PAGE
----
By Brooke Singman
Published January 15, 2020
“This is about the Constitution of the United States,” Pelosi said, as she presented the Democrats' legal team and noted that she put an emphasis on "litigators" in assembling them.
The managers include House Intelligence Committee Chairman Adam Schiff, D-Calif., who will be the lead manager and who directed much of the impeachment inquiry out of his committee, and House Judiciary Committee Chairman Jerrold Nadler, D-N.Y., whose panel drafted the articles of impeachment.
Pelosi also tapped House Democratic Caucus Chairman Hakeem Jeffries, D-N.Y.; Rep. Jason Crow, D-Colo.; Val Demings, D-Fla.; Sylvia Garcia, D-Texas; and Zoe Lofgren, D-Calif.
Many of the managers were chosen because of their backgrounds: Lofgren has been involved in three presidential impeachment proceedings: as a Judiciary Committee staffer during former President Richard Nixon's and a committee member during former President Bill Clinton's impeachment, and now as a manager.
During Clinton’s impeachment in 1999, there were 13 House impeachment managers. Pelosi chose seven for Trump's trial.
Announcing the managers, Pelosi argued the charges against the president will be a stain on his legacy, dramatically referring to an "impeachment that will last forever." She said the House on Wednesday will pass a resolution to appropriate funds for the trial, and transmit the articles -- abuse of power and obstruction of Congress -- to the Senate.
"This is a very serious matter and we take it to heart in a really solemn way," Pelosi said. "It's about the Constitution, it's about the republic if we can keep it and [senators] shouldn’t be frivolous with the Constitution of the United States even though the president of the United States has."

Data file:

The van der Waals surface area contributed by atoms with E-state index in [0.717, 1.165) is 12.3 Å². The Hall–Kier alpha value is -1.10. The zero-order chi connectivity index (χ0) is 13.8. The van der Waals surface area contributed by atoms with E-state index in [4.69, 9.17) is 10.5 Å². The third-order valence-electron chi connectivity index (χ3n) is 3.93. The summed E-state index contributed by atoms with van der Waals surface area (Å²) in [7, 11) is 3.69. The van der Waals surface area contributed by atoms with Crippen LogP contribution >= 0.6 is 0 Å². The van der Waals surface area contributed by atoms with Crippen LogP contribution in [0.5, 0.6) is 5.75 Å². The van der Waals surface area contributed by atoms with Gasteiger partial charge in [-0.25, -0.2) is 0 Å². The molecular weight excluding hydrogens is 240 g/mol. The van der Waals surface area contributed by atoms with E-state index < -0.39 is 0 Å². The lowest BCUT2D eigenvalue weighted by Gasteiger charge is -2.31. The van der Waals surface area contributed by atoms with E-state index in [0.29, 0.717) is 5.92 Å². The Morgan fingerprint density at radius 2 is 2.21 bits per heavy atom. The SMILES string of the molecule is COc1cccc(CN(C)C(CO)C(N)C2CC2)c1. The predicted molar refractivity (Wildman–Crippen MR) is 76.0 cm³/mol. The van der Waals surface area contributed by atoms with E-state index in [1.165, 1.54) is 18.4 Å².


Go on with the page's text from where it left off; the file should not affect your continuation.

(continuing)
She added: "The president is not above the law. He will be held accountable. He already has been held accountable. He has been impeached and you can never erase that."
Trump hit back in a tweet after the announcement: “Here we go again, another Con Job by the Do Nothing Democrats. All of this work was supposed to be done by the House, not the Senate!”
Pelosi defended her decision to delay sending the articles to the upper chamber for an entire month -- despite taunts from Republicans that it accomplished nothing -- saying that "time has been our friend in all of this because it has yielded incriminating evidence."
Pelosi, in holding back the impeachment articles for weeks, had sought to pressure Republicans to commit to allowing new testimony and documents. Some Republicans are open to this, but Senate Majority Leader Mitch McConnell, R-Ky., wants to decide such matters after the process has started.
At the heart of the case is Trump's effort to convince Ukraine to launch investigations of Democrats, while his administration withheld military aid. Trump denies wrongdoing, while Democrats allege he abused the power of his office.
Meanwhile, a White House official told Fox News on Tuesday that the president’s legal defense team in the looming impeachment trial would be led by White House Counsel Pat Cipollone. The official said that Trump lawyer Jay Sekulow would also serve on the president’s defense, as well as Cipollone deputies Michael Purpura and Patrick Philbin.
The official told Fox News that other attorneys could cycle through or be on the floor in a support capacity, but that those details and types of decisions will be made by the president if and when he deems necessary.
After several days of procedural steps later this week, the Senate is poised to launch into the heart of the impeachment trial as early as next Tuesday. McConnell on Tuesday shot down the idea being floated by the president earlier this week of bypassing a trial and dismissing the articles altogether. GOP senators argue they'd rather pursue acquittal.